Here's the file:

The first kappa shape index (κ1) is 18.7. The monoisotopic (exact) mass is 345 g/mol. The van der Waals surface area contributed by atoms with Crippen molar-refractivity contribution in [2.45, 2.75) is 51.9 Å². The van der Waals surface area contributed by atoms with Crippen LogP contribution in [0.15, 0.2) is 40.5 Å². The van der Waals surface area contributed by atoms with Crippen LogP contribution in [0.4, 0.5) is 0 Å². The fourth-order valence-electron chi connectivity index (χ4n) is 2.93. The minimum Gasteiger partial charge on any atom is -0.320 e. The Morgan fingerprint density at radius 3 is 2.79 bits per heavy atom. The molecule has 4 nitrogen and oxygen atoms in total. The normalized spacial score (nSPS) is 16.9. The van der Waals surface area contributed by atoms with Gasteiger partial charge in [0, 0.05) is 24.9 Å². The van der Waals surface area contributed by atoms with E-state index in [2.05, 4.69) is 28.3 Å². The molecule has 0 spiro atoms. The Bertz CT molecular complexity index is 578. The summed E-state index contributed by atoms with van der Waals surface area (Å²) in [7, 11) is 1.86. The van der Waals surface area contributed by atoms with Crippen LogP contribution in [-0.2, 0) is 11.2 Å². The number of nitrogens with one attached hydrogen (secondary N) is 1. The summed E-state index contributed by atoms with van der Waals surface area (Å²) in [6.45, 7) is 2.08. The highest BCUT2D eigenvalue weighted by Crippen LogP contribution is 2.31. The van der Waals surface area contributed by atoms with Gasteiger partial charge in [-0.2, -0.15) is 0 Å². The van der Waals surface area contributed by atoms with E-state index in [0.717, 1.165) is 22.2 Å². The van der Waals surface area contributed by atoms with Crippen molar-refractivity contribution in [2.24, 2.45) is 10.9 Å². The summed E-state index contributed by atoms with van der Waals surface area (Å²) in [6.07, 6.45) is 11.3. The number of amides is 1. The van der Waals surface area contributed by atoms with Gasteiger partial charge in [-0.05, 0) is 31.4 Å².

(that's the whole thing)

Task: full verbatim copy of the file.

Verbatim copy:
The first kappa shape index (κ1) is 18.7. The monoisotopic (exact) mass is 345 g/mol. The van der Waals surface area contributed by atoms with Crippen molar-refractivity contribution in [2.45, 2.75) is 51.9 Å². The van der Waals surface area contributed by atoms with Crippen LogP contribution in [0.15, 0.2) is 40.5 Å². The van der Waals surface area contributed by atoms with Crippen LogP contribution in [0.4, 0.5) is 0 Å². The fourth-order valence-electron chi connectivity index (χ4n) is 2.93. The minimum Gasteiger partial charge on any atom is -0.320 e. The Morgan fingerprint density at radius 3 is 2.79 bits per heavy atom. The molecule has 4 nitrogen and oxygen atoms in total. The normalized spacial score (nSPS) is 16.9. The van der Waals surface area contributed by atoms with Gasteiger partial charge in [0, 0.05) is 24.9 Å². The van der Waals surface area contributed by atoms with E-state index in [2.05, 4.69) is 28.3 Å². The molecule has 0 spiro atoms. The Bertz CT molecular complexity index is 578. The summed E-state index contributed by atoms with van der Waals surface area (Å²) in [7, 11) is 1.86. The van der Waals surface area contributed by atoms with Crippen LogP contribution in [-0.2, 0) is 11.2 Å². The number of nitrogens with one attached hydrogen (secondary N) is 1. The summed E-state index contributed by atoms with van der Waals surface area (Å²) in [6.45, 7) is 2.08. The highest BCUT2D eigenvalue weighted by Crippen LogP contribution is 2.31. The van der Waals surface area contributed by atoms with Gasteiger partial charge in [-0.2, -0.15) is 0 Å². The van der Waals surface area contributed by atoms with E-state index in [0.717, 1.165) is 22.2 Å². The van der Waals surface area contributed by atoms with Crippen molar-refractivity contribution in [2.24, 2.45) is 10.9 Å². The summed E-state index contributed by atoms with van der Waals surface area (Å²) in [6.07, 6.45) is 11.3. The number of amides is 1. The van der Waals surface area contributed by atoms with Gasteiger partial charge in [-0.05, 0) is 31.4 Å².